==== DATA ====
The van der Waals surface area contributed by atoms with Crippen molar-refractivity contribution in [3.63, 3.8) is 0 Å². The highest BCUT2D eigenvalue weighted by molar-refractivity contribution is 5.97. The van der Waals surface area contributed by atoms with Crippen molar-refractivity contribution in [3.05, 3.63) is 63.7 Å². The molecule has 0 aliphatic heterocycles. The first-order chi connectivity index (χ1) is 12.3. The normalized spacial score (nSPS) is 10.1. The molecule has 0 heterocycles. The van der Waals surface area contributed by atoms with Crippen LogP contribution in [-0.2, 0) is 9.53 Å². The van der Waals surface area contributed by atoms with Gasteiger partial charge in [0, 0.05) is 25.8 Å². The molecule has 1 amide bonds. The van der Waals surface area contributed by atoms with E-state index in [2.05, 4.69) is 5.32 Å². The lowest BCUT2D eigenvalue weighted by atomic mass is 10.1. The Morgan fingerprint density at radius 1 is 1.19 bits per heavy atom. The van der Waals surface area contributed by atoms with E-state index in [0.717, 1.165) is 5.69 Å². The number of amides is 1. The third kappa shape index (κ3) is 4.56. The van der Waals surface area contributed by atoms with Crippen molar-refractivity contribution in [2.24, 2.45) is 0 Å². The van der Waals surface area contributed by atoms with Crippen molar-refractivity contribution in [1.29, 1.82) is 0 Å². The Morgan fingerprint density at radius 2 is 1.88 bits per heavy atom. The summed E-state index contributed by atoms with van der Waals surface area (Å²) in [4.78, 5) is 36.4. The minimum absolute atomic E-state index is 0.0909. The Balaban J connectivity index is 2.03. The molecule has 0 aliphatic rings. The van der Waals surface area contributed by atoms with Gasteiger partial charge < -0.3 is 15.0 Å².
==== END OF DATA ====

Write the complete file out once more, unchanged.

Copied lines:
The van der Waals surface area contributed by atoms with Crippen molar-refractivity contribution in [3.63, 3.8) is 0 Å². The highest BCUT2D eigenvalue weighted by molar-refractivity contribution is 5.97. The van der Waals surface area contributed by atoms with Crippen molar-refractivity contribution in [3.05, 3.63) is 63.7 Å². The molecule has 0 aliphatic heterocycles. The first-order chi connectivity index (χ1) is 12.3. The normalized spacial score (nSPS) is 10.1. The molecule has 0 heterocycles. The van der Waals surface area contributed by atoms with Crippen LogP contribution in [-0.2, 0) is 9.53 Å². The van der Waals surface area contributed by atoms with Gasteiger partial charge in [0, 0.05) is 25.8 Å². The molecule has 1 amide bonds. The van der Waals surface area contributed by atoms with E-state index in [2.05, 4.69) is 5.32 Å². The lowest BCUT2D eigenvalue weighted by atomic mass is 10.1. The Morgan fingerprint density at radius 1 is 1.19 bits per heavy atom. The van der Waals surface area contributed by atoms with E-state index in [0.717, 1.165) is 5.69 Å². The number of amides is 1. The third kappa shape index (κ3) is 4.56. The van der Waals surface area contributed by atoms with Crippen molar-refractivity contribution in [2.24, 2.45) is 0 Å². The van der Waals surface area contributed by atoms with Crippen molar-refractivity contribution in [1.29, 1.82) is 0 Å². The Morgan fingerprint density at radius 2 is 1.88 bits per heavy atom. The summed E-state index contributed by atoms with van der Waals surface area (Å²) in [4.78, 5) is 36.4. The minimum absolute atomic E-state index is 0.0909. The Balaban J connectivity index is 2.03. The molecule has 0 aliphatic rings. The van der Waals surface area contributed by atoms with Gasteiger partial charge < -0.3 is 15.0 Å².